top of page
  • Writer's pictureShannon Kelly

How does Play Therapy Help with Childhood Development?

Updated: Feb 13

Sand Tray Therapy

Different Types of Play

When adults go to counselling, they typically tend to acknowledge what their problems are and will sit with a therapist and talk about their issues, design solutions, and work towards wellness. For children, especially those who are young, acknowledging feelings and expressing them verbally may be nearly impossible. Certain children may exhibit shyness or feel hesitant about disclosing their concerns. Play is a natural, comfortable way for children to explore their thoughts and feelings while doing something that they enjoy. Toys and activities can be used as a bridge between child and therapist which allows the client to communicate, self-discover, trust, and learn within the session.

A quote from play therapy researcher Garry Landreth is commonly used to explain this therapy’s effectiveness: “In the play therapy experience, toys are like the child’s words, and play is the child’s language.” Many children associate playing with comfort and kindness, which encourages them to open up. There are several methods of play therapy that work.

Imaginative Play

Imaginative play is commonly referred to as “make believe” by most parents.  This type of play therapy serves as a safe, comfortable safe for clients and therapists to act out scenarios between toys. This may be used to describe a situation that the client has been in using characters, instead of themselves (make them feel detached and less anxious about the situation). This gives children the opportunity to interpret events from other people's perspective, for example how their friend might have felt when they got into a fight with the client. Imaginative play has also been linked to an increase of self-regulation and problem solving skills in children. Parents can encourage imaginative play by providing plenty of props and open ended scenarios that stimulate the imagination. Themes can include role play, fantasy play, and even future situations.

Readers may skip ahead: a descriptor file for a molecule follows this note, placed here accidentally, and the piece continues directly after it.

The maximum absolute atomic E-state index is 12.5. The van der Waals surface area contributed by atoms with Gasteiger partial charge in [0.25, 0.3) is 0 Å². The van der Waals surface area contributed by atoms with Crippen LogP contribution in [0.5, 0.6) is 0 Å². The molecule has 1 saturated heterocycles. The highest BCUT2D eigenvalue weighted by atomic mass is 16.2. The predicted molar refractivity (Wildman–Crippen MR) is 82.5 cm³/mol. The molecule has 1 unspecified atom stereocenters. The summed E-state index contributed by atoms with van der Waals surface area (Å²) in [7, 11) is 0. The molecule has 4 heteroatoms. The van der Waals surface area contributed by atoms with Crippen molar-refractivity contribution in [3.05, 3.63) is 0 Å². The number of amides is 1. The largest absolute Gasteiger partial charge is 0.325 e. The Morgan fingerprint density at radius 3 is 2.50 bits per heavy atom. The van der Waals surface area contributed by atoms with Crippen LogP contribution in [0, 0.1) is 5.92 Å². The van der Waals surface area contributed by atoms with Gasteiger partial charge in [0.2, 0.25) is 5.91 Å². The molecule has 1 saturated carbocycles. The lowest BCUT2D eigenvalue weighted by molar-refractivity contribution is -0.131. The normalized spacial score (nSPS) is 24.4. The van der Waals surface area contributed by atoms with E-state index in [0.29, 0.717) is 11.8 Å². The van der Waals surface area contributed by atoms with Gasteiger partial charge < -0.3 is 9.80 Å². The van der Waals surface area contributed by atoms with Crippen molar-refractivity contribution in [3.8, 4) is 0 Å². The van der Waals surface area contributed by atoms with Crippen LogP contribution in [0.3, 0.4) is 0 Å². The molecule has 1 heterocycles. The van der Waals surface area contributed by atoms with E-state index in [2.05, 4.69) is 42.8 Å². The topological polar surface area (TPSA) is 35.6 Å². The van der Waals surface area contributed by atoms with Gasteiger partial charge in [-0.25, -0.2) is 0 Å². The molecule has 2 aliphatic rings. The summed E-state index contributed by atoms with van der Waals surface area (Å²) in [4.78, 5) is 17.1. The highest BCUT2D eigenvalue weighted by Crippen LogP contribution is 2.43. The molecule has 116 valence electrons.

Sensory Play

For parents, sensory play may be messy and not ideal in the fast paced world that most families live in. Toddlers and children commonly find exploring their world through their senses intriguing and joyful. As children grow and develop, so does their touch, smell, taste, hearing, and sight. There are many benefits of sensory play which encourage children to investigate the world around them. Activities that involve the five senses have the ability to stimulate their threshold for different sensory stimuli. By engaging these senses, clients' brains are then able to develop stronger connections and develop an idea of useful and unimportant information. Parents can encourage sensory play by providing various tools that stimulate the senses such as water beads, sand, rice, clay, playdoh, music, and finger painting.

Constructive Play

Constructive Play is a technique that assists children with building a variety of skills including problem solving, test ideas, building things, and developing ideas. Not only does this type of play develop fine motor skills, but it also helps foster creativity. Constructive Play also helps to build a sense of confidence in children. Parents can encourage constructive play in children with puzzles, building blocks, magnetic towers, marble runs, and lego.

Benefits of Play

There are several benefits of play including:

  • Hand-eye coordination

  • Imagination development

  • Attention and Concentration

  • Individual confidence

  • Social Confidence

  • Understanding different environments

  • Sensory development

Benefits of Play Therapy

In addition to addressing emotional challenges, play therapy can also benefit children who have experienced trauma, grief, or significant life changes. It provides a safe space for them to process their experiences, reduce anxiety, and restore a sense of stability. Overall, play therapy offers children a supportive and nurturing space to heal, grow, and thrive. It allows them to tap into their innate resilience, creativity, and imagination, fostering their emotional well-being and supporting their overall development.

33 views0 comments


bottom of page